COLUMN: Big Fish in a big pond



How often do we hear people say hard work pays off?

It is a redundancy I sometimes get tired of hearing, because I know there are times it doesn’t.

But, in some cases, it is the pure truth.

Left tackle Eric Fisher is rocketing up the 2013 NFL mock draft boards and will likely be the highest draft pick in Central Michigan history.

But, I can personally tell you, if you would have said Fisher would be a first-round pick out of college four years ago, I would have called you crazy.  Almost all of Stoney Creek High School in Rochester, Mich., would have laughed in your face.

As I watched him in high school, I could tell he was a solid player, but he was no must-see five-star lineman. He didn’t even play offensive line until his senior year.

However, Fisher impressed enough to receive scholarship offers from Central Michigan and Eastern Michigan and even earned playing time as a true freshman at CMU.

He continued to fill his large 6-foot-7 frame, which thrusted him into a starting role his sophomore season.

Fisher followed his sophomore campaign by earning third team All-MAC honors, despite missing the last two games due to injury.

But, he answered any questions regarding his health his senior season by starting all 12 games and being named to the All-MAC first team.

And now we wait, as the tackle continues to impress during the practices leading up to the Senior Bowl on Saturday in Mobile, Ala.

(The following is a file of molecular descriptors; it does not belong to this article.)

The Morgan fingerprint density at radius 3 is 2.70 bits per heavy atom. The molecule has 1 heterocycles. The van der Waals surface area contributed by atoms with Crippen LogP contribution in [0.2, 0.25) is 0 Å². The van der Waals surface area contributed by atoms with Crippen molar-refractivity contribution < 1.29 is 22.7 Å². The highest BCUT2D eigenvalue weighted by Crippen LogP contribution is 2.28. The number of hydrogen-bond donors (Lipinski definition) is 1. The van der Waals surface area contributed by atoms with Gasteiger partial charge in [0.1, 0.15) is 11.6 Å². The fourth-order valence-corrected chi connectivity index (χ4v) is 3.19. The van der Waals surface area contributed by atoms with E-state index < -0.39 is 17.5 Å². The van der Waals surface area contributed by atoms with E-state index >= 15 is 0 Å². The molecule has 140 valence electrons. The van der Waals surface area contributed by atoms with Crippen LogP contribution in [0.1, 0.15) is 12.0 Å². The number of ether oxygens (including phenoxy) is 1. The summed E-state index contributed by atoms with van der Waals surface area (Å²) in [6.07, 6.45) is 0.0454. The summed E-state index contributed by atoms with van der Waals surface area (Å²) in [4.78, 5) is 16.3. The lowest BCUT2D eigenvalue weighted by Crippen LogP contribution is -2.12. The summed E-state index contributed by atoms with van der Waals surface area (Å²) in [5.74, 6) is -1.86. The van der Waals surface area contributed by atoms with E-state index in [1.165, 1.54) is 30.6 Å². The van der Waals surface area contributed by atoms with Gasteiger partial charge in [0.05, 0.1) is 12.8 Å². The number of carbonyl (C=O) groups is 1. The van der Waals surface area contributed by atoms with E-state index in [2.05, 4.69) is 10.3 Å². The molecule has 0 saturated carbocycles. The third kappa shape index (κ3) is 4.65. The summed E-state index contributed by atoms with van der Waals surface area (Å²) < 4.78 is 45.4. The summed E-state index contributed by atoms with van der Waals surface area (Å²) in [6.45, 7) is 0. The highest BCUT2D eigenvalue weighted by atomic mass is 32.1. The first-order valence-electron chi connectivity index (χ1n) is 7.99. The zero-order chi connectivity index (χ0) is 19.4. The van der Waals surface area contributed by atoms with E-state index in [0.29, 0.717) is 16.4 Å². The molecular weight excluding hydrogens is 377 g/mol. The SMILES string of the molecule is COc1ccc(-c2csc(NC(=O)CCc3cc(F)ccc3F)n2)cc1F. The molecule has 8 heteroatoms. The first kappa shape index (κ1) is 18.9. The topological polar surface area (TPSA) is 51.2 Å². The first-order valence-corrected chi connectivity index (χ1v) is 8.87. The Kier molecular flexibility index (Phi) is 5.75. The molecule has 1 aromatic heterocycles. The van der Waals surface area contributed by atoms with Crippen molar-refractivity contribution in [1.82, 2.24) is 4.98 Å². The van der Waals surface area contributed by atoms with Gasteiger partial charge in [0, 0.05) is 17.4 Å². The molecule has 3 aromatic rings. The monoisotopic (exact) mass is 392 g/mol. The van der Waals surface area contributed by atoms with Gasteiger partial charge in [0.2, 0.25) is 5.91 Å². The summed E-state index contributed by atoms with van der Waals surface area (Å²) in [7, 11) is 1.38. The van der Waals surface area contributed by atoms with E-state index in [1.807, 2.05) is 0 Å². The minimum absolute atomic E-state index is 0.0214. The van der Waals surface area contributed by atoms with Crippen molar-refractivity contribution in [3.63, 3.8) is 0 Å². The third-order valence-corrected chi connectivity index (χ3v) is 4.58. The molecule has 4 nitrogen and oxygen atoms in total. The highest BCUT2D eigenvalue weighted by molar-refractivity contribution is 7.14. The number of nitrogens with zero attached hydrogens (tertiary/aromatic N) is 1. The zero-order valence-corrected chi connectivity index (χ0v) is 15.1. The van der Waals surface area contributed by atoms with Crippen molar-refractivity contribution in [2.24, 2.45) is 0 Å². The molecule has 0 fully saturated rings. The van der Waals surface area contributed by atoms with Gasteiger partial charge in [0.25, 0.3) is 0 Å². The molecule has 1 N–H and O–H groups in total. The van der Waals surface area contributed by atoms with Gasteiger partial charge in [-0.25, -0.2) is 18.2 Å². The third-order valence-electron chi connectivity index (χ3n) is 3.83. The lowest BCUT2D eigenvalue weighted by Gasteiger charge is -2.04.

Although many of the draft’s top senior prospects typically decline invitations to the Senior Bowl, Fisher is using this as an opportunity to prove he can compete with players from top conferences and potentially hurdle over Texas A&M’s Luke Joeckel, who is projected to be the first lineman taken.

Scouts might still have Joeckel as the top lineman and a top-five pick, but Fisher still has ample time to show why he should be number one in April’s draft.

And one thing I know about Fisher is he wants to be the best. Not in a cocky, arrogant way, he just doesn’t expect anything less from himself.

He has overcome the odds against him before, and I see no reason why he wouldn’t be able to do it again.

Not only would it be great for CMU, but also the Mid-American Conference and the state of Michigan.

And it would be another example of how hard work really does pay off.


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